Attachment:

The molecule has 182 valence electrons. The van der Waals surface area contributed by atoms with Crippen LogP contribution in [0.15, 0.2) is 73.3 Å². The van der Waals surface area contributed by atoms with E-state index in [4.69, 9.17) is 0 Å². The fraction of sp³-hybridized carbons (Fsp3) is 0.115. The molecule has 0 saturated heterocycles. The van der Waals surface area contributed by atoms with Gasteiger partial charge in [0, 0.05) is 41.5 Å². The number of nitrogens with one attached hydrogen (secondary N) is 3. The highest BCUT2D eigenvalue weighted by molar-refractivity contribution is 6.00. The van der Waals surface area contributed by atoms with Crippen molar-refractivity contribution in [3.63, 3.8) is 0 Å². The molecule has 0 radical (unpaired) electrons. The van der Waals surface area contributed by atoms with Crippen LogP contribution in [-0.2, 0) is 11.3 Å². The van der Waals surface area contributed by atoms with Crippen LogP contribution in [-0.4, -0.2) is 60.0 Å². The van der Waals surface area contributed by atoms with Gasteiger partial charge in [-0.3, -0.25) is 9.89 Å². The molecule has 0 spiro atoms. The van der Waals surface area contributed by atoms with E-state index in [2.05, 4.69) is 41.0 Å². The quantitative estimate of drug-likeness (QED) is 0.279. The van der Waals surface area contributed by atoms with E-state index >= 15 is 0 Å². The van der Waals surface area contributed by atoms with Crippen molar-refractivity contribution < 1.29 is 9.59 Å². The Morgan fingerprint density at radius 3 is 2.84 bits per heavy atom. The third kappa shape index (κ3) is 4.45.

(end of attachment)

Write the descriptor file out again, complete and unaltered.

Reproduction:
The molecule has 182 valence electrons. The van der Waals surface area contributed by atoms with Crippen LogP contribution in [0.15, 0.2) is 73.3 Å². The van der Waals surface area contributed by atoms with E-state index in [4.69, 9.17) is 0 Å². The fraction of sp³-hybridized carbons (Fsp3) is 0.115. The molecule has 0 saturated heterocycles. The van der Waals surface area contributed by atoms with Gasteiger partial charge in [0, 0.05) is 41.5 Å². The number of nitrogens with one attached hydrogen (secondary N) is 3. The highest BCUT2D eigenvalue weighted by molar-refractivity contribution is 6.00. The van der Waals surface area contributed by atoms with Crippen molar-refractivity contribution in [3.63, 3.8) is 0 Å². The molecule has 0 radical (unpaired) electrons. The van der Waals surface area contributed by atoms with Crippen LogP contribution in [-0.2, 0) is 11.3 Å². The van der Waals surface area contributed by atoms with Crippen LogP contribution in [-0.4, -0.2) is 60.0 Å². The van der Waals surface area contributed by atoms with Gasteiger partial charge in [-0.3, -0.25) is 9.89 Å². The molecule has 0 spiro atoms. The van der Waals surface area contributed by atoms with E-state index in [2.05, 4.69) is 41.0 Å². The quantitative estimate of drug-likeness (QED) is 0.279. The van der Waals surface area contributed by atoms with E-state index >= 15 is 0 Å². The van der Waals surface area contributed by atoms with Crippen molar-refractivity contribution < 1.29 is 9.59 Å². The Morgan fingerprint density at radius 3 is 2.84 bits per heavy atom. The third kappa shape index (κ3) is 4.45.